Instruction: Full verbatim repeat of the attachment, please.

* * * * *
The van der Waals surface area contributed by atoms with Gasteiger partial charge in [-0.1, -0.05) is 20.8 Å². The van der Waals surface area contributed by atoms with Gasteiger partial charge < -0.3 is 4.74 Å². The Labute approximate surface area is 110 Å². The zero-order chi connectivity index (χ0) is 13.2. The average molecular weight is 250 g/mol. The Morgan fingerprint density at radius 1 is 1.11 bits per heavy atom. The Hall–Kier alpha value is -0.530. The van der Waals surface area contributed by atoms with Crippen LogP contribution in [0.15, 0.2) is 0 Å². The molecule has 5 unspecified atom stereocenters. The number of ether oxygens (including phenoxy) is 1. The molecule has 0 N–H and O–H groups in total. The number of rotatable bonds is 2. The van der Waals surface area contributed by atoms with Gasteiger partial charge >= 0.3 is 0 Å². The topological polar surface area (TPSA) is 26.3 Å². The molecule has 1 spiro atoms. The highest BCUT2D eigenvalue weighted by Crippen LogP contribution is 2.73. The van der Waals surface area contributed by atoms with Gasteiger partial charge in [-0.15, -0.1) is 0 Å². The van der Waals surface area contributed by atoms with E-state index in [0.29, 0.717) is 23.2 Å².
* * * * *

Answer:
The van der Waals surface area contributed by atoms with Gasteiger partial charge in [-0.1, -0.05) is 20.8 Å². The van der Waals surface area contributed by atoms with Gasteiger partial charge < -0.3 is 4.74 Å². The Labute approximate surface area is 110 Å². The zero-order chi connectivity index (χ0) is 13.2. The average molecular weight is 250 g/mol. The Morgan fingerprint density at radius 1 is 1.11 bits per heavy atom. The Hall–Kier alpha value is -0.530. The van der Waals surface area contributed by atoms with Crippen LogP contribution in [0.15, 0.2) is 0 Å². The molecule has 5 unspecified atom stereocenters. The number of ether oxygens (including phenoxy) is 1. The molecule has 0 N–H and O–H groups in total. The number of rotatable bonds is 2. The van der Waals surface area contributed by atoms with Gasteiger partial charge >= 0.3 is 0 Å². The topological polar surface area (TPSA) is 26.3 Å². The molecule has 1 spiro atoms. The highest BCUT2D eigenvalue weighted by Crippen LogP contribution is 2.73. The van der Waals surface area contributed by atoms with Gasteiger partial charge in [-0.15, -0.1) is 0 Å². The van der Waals surface area contributed by atoms with E-state index in [0.29, 0.717) is 23.2 Å².